Cover letter after difficult last position

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Barnetto83

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I'd massively appreciate your help. I've been left reeling after leaving a job that was very important both professionally and personally. I co-managed a coffee shop and after a disgruntled customer left a well-written complaint on the dreaded trip advisor my boss, the owner, made it clear I was guilty until proven innocent, so I left. It was another eruption in a long line directed at me alone and it has hit me hard. The owner was quite eccentric in a way and had a bit of a rep for being tricky to deal with but i feel betrayed and since this was my first shot at management I'm now doubting myself to the point it's becoming difficult to consider self-promotion at an interview.

I guess this isn't just for a cover letter but how I can word things in general when asked about previous employment. I can't appear to be criticizing an old boss!

I realise this may not be the usual thing you deal with but I thought it worth an ask.

Many thanks in advance
 

teechar

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I'd massively appreciate your help. I've been left reeling after leaving a job that was very important both professionally and personally. I co-managed a coffee shop and, after a disgruntled customer left a well-written complaint on the dreaded TripAdvisor website, my boss, the owner, made it clear I was guilty until proven innocent, so I left. It was another eruption in a long line directed at me alone, and it has hit me hard. The owner was quite eccentric in a way and had a bit of a reputation for being tricky to deal with, but I feel betrayed and, since [STRIKE]this[/STRIKE] that was my first shot at management, I'm now doubting myself to the pointit's becoming difficult to consider self-promotion at an interview.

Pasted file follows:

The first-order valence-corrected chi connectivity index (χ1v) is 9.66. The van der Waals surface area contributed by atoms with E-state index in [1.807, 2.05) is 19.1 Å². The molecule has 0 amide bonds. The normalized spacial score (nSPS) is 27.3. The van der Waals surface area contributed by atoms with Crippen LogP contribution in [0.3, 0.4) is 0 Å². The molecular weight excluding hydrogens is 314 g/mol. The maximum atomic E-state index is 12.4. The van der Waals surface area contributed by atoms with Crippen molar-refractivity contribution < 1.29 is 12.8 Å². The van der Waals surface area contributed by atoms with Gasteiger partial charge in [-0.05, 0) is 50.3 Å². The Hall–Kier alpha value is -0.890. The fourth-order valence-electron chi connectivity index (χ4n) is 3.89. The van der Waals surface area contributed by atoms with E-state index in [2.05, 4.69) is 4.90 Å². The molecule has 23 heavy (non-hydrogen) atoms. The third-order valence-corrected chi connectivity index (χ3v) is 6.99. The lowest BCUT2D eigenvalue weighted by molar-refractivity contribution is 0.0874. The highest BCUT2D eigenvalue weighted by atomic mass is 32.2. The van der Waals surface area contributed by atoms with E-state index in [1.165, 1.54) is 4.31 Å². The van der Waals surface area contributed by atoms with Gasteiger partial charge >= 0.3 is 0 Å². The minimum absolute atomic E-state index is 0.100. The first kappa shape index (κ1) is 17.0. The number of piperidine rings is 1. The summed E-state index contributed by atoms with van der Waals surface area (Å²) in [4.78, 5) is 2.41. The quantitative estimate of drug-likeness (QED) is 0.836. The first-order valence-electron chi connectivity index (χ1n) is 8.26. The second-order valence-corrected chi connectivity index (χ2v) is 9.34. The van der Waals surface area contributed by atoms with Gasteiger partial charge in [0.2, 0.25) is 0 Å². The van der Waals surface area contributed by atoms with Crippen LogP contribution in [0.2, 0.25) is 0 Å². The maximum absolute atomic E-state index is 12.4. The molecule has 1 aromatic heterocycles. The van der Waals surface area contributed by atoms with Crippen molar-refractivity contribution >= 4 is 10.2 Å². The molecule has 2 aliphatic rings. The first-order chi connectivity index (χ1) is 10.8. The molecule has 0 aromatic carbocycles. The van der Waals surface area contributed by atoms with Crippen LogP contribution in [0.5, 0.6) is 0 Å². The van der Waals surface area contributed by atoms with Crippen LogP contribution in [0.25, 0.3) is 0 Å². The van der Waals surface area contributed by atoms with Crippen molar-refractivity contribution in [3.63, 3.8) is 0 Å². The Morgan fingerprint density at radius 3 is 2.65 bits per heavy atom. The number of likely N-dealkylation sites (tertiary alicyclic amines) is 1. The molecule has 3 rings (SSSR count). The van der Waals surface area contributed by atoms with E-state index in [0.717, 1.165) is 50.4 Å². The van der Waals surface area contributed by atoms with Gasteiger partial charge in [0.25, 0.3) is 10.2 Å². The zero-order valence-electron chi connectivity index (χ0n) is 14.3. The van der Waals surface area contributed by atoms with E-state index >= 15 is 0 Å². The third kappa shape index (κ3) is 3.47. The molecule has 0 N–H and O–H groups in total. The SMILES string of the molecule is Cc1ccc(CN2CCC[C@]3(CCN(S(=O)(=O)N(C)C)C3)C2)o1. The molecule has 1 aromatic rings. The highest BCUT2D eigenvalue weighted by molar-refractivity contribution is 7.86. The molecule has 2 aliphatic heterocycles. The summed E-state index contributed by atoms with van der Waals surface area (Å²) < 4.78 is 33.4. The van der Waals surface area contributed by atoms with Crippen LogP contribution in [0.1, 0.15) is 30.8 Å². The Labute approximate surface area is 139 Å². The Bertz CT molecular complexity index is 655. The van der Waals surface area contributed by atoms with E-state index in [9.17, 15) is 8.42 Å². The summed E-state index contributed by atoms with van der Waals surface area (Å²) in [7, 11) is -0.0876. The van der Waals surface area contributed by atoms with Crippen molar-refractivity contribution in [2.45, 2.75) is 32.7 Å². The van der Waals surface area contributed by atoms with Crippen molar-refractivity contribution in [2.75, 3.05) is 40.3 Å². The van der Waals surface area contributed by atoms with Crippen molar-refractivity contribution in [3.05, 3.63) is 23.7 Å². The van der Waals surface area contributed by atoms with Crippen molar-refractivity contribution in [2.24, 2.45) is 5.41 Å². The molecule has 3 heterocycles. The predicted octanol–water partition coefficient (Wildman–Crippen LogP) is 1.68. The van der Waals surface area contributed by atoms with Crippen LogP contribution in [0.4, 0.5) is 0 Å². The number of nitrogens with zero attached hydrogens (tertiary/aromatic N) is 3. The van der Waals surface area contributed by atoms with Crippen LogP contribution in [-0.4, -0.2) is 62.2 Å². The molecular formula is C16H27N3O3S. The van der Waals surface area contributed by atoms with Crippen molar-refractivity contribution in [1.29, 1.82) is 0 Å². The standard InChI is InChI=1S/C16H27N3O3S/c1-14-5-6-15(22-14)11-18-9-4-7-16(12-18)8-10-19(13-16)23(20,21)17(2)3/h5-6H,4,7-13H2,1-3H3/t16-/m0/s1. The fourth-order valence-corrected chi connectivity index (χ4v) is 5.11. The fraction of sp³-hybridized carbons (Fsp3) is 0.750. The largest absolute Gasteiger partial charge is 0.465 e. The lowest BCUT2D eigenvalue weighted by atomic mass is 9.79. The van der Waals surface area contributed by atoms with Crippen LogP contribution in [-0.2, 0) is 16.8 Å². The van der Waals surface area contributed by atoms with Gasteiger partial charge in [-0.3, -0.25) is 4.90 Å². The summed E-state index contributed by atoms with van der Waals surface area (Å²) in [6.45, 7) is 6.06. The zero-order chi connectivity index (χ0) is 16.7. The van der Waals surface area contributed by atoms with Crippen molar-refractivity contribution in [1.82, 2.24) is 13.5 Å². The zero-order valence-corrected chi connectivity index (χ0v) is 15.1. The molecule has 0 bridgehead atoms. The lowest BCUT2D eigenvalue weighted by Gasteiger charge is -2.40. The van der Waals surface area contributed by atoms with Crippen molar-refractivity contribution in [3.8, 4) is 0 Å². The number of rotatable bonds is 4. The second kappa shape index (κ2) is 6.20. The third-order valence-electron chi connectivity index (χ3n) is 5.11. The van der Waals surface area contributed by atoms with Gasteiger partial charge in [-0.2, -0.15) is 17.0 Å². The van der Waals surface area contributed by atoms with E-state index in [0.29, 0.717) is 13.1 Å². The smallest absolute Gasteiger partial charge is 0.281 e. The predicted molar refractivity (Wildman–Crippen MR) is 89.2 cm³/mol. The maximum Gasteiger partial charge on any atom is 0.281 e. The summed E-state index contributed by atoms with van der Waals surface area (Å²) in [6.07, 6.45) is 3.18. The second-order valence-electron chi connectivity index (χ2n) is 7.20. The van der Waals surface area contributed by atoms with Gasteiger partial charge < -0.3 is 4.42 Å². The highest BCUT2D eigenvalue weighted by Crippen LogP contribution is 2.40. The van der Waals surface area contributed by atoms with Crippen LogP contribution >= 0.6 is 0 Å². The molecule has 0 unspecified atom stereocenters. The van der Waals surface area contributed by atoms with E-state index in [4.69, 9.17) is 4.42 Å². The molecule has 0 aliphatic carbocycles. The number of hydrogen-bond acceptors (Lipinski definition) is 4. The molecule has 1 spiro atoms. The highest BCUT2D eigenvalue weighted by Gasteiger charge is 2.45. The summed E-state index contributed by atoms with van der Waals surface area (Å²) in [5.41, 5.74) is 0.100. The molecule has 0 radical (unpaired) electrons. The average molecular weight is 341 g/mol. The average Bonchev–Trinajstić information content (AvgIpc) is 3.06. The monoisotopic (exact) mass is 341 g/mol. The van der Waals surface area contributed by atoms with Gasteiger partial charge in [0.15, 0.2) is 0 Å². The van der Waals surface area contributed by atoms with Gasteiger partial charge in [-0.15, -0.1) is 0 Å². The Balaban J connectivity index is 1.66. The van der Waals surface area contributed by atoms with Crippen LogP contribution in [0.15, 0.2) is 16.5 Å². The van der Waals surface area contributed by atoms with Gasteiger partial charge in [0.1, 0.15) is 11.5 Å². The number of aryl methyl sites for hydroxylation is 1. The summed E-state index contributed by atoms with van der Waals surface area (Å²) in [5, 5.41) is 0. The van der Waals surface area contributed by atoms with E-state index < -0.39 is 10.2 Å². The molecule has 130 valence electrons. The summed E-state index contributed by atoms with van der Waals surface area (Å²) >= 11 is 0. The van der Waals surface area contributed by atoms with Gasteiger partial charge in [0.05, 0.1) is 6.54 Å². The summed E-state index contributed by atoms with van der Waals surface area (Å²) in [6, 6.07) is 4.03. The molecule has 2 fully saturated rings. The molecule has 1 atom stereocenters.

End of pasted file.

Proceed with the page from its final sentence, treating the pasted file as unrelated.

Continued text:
I guess this isn't just for a cover letter but how I can word things in general when asked about previous employment. I can't appear to be criticizing an old boss!

I realise this may not be the usual thing you deal with, but I thought it worth an ask.

Many thanks in advance.

Hello Barnetto83, and welcome to the forum. :)
I am no expert on psychology, industrial relations or HR, but I'll say this: If you dwell on this, it'll only continue to impact you negatively. Lots and lots of people leave their jobs for an incredible variety of reasons. At future interviews, you are not obliged to delve into the details of what led to you leaving your job. You could frame it in a very general yet convincing way. For example,

I felt that I wasn't learning anything new or interesting in that position. Since the business was quite small, the scope for me to enhance my management skills was quite limited. I thought about it for a while, and I eventually decided it was time to move on.
 
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